Real estate is an excellent investment as it is one of the few assets that will increase in value over time. However, like any investment, it is not without its risks. For instance, it can take a while to sell property and you may not get as much as what you paid for it.
1. Home Equity Protection
Home Equity Protection is a financial contract that pays homeowners upon resale based on declines in a specific market index. Generally, these contracts are not insurance, and therefore do not require the buyer to have an insurable interest.
This strategy is often used in communities where property values may be susceptible to declines due to neighborhood stigma, changes in local economic conditions or other potentially self-fulfilling factors that can lead prospective buyers to avoid purchasing homes there. By offering this type of protection, these communities can help encourage buyers to invest in their neighborhoods.
A buyer’s home warranty is a good protection against appliances, water heaters, and plumbing issues that will save you from thousands of dollars in repair cost.
A real estate asset protection strategy is a plan that helps an investor protect their property from creditors and plaintiffs who win judgments against them in a lawsuit. This can include purchasing landlord insurance, forming an LLC, or using debt to limit the amount of equity that is at risk.
This is one of the oldest asset-protection strategies. It entails encumbering the property with so much debt that it’s unattractive to those seeking to perfect legal judgments against the property.
When investing in real estate, the return horizon is often shorter than with other investment options that may offer unlimited returns (in theory). This nimbleness can be advantageous in situations where time is of the essence. This is especially true for those looking to secure funding quickly.
Homestead exemptions lower property taxes by shielding a portion of your home’s value from taxation. Local taxing authorities set these rates, and state governments offer this benefit to encourage homeownership, help the elderly, disabled or veterans and give residents a break from rising property taxes.
In most states, these laws also protect a home’s equity from creditors seeking to force a sale to satisfy debts. The amount that homeowners can exempt from taxation varies by state.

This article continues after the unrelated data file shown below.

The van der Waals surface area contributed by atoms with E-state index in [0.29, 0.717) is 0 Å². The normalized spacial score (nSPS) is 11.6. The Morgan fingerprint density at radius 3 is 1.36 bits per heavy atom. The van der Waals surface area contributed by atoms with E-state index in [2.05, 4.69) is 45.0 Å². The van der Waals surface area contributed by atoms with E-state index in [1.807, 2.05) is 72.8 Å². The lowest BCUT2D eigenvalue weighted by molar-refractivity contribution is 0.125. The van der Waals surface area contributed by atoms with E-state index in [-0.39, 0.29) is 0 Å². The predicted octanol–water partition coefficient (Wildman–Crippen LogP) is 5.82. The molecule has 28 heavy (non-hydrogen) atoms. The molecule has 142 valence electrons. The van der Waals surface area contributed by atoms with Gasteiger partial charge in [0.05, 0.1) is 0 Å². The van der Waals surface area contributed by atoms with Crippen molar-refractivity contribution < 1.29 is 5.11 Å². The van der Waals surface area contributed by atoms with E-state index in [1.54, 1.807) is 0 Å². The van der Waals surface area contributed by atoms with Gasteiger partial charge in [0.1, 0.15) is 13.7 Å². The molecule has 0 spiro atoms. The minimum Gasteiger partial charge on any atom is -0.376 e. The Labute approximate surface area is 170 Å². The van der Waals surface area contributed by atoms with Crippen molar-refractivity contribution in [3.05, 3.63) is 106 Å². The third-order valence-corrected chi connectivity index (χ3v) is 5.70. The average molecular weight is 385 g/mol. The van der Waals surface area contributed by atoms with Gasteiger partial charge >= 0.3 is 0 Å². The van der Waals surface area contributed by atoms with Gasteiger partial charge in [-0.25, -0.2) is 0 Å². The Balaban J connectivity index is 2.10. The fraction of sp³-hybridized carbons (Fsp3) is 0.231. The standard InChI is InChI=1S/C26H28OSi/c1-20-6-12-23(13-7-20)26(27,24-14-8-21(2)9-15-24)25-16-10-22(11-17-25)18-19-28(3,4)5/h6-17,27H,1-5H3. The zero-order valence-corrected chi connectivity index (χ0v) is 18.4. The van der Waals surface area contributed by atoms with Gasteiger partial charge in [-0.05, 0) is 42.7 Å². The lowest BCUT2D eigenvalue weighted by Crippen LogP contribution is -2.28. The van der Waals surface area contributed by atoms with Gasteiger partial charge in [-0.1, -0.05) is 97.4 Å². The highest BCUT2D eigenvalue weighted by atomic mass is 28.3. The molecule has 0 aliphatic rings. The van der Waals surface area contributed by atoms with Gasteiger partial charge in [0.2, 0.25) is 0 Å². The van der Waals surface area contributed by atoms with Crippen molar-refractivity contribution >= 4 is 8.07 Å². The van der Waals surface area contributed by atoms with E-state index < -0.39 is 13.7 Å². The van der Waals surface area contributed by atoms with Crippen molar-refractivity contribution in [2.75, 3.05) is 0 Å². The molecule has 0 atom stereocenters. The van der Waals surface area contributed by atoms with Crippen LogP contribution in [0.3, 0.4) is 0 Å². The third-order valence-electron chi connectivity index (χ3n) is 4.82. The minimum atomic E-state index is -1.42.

To take advantage of this benefit, homeowners can file a homestead exemption with their county appraisal district.
Insurance is a great tool to protect investment properties, along with other business and personal assets from creditor claims. The last thing a real estate investor wants is for the assets they have worked so hard to build up to be used to pay damages agreed to in a lawsuit or awarded by a jury. Strategies for protecting investments include purchasing landlord insurance, holding property in an LLC, and conducting thorough tenant screening to ensure contractors are insured.
Residential and commercial investment properties have different risks, so a customized insurance plan is essential. A reputable insurance agent can help protect your investment portfolio with policies that provide the protection you need. For example, flips often undergo renovations that require a lot of work without the presence of tenants, so an insurance policy that shifts claim settlement from actual cash value to replacement cost is essential.
A good tenant is an asset to your property, but a bad one can keep you up at night worrying about unpaid rent and costly damage. A thorough Tenant Screening Background Checks process helps ensure that tenants are financially responsible and will not cause problems with your property.
Thorough vetting includes collecting rental application information, running credit and criminal history checks, verifying employment, and calling past landlords and references. The Fair Housing Act requires that landlords ask only legal and objective screening questions and avoid inquiries about protected characteristics such as family status or disability.
A comprehensive credit report also includes a ResidentScore that is focused on rental eviction risk and may help identify financial red flags such as delinquencies, outstanding debts or bankruptcies.